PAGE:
Enhanced transfer of terrestrially derived carbon to the atmosphere in a flooding event

Geophysical Research Letters
By: , and 



Rising CO2 concentration in the atmosphere, global climate change, and the sustainability of the Earth's biosphere are great societal concerns for the 21st century. Global climate change has, in part, resulted in a higher frequency of flooding events, which allow for greater exchange between soil/plant litter and aquatic carbon pools. Here we demonstrate that the summer 2011 flood in the Mississippi River basin, caused by extreme precipitation events, resulted in a “flushing” of terrestrially derived dissolved organic carbon (TDOC) to the northern Gulf of Mexico. Data from the lower Atchafalaya and Mississippi rivers showed that the DOC flux to the northern Gulf of Mexico during this flood was significantly higher than in previous years. We also show that consumption of radiocarbon-modern TDOC by bacteria in floodwaters in the lower Atchafalaya River and along the adjacent shelf contributed to northern Gulf shelf waters changing from a net sink to a net source of CO2 to the atmosphere in June and August 2011. This work shows that enhanced flooding, which may or may not be caused by climate change, can result in rapid losses of stored carbon in soils to the atmosphere via processes in aquatic ecosystems.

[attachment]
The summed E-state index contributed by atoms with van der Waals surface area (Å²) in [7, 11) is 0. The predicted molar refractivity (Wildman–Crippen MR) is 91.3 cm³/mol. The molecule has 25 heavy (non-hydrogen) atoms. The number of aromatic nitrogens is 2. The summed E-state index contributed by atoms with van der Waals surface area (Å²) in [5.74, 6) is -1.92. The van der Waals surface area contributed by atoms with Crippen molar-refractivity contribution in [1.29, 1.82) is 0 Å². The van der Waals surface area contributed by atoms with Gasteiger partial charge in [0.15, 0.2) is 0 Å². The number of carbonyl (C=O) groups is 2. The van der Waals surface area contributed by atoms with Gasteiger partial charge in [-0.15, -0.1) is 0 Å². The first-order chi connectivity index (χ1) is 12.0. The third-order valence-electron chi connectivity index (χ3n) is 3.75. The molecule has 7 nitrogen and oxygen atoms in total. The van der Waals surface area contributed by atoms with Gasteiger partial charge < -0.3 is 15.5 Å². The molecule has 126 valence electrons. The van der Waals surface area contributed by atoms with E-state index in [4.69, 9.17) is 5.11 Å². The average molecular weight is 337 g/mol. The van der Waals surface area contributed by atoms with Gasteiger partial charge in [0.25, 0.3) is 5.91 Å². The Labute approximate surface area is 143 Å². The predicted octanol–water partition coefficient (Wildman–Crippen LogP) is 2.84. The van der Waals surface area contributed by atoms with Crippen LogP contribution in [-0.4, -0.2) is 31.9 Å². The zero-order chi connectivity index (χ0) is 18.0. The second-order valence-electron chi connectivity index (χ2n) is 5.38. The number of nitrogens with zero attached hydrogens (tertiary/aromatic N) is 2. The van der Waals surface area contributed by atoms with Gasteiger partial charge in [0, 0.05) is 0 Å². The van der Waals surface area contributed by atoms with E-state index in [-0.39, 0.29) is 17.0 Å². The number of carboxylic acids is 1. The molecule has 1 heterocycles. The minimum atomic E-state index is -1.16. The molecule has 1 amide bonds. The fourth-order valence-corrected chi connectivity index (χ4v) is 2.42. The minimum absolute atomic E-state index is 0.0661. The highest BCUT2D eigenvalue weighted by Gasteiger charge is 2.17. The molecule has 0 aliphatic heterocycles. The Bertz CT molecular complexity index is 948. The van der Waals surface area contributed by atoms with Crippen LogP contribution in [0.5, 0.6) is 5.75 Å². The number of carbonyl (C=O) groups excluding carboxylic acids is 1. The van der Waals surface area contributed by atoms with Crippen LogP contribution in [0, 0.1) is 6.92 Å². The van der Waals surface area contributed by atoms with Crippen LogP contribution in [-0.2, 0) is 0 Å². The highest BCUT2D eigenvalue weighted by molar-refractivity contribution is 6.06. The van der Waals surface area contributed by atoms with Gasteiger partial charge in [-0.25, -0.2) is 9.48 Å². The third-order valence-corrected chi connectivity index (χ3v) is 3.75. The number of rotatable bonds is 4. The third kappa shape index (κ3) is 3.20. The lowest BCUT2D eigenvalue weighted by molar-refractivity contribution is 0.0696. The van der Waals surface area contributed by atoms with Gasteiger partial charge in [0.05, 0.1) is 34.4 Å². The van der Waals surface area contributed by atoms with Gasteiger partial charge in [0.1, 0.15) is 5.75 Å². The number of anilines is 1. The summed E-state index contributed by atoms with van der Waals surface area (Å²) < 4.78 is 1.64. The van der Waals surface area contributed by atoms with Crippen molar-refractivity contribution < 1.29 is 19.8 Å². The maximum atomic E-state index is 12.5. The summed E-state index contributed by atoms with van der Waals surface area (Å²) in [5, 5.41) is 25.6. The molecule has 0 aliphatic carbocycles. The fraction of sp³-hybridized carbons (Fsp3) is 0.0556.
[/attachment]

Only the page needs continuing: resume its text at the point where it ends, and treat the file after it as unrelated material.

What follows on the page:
Publication type Article
Publication Subtype Journal Article
Title Enhanced transfer of terrestrially derived carbon to the atmosphere in a flooding event
Series title Geophysical Research Letters
DOI 10.1029/2012GL054145
Volume 40
Issue 1
Year Published 2013
Language English
Publisher AGU
Contributing office(s) National Research Program - Central Branch
Description 7 p.
First page 116
Last page 122
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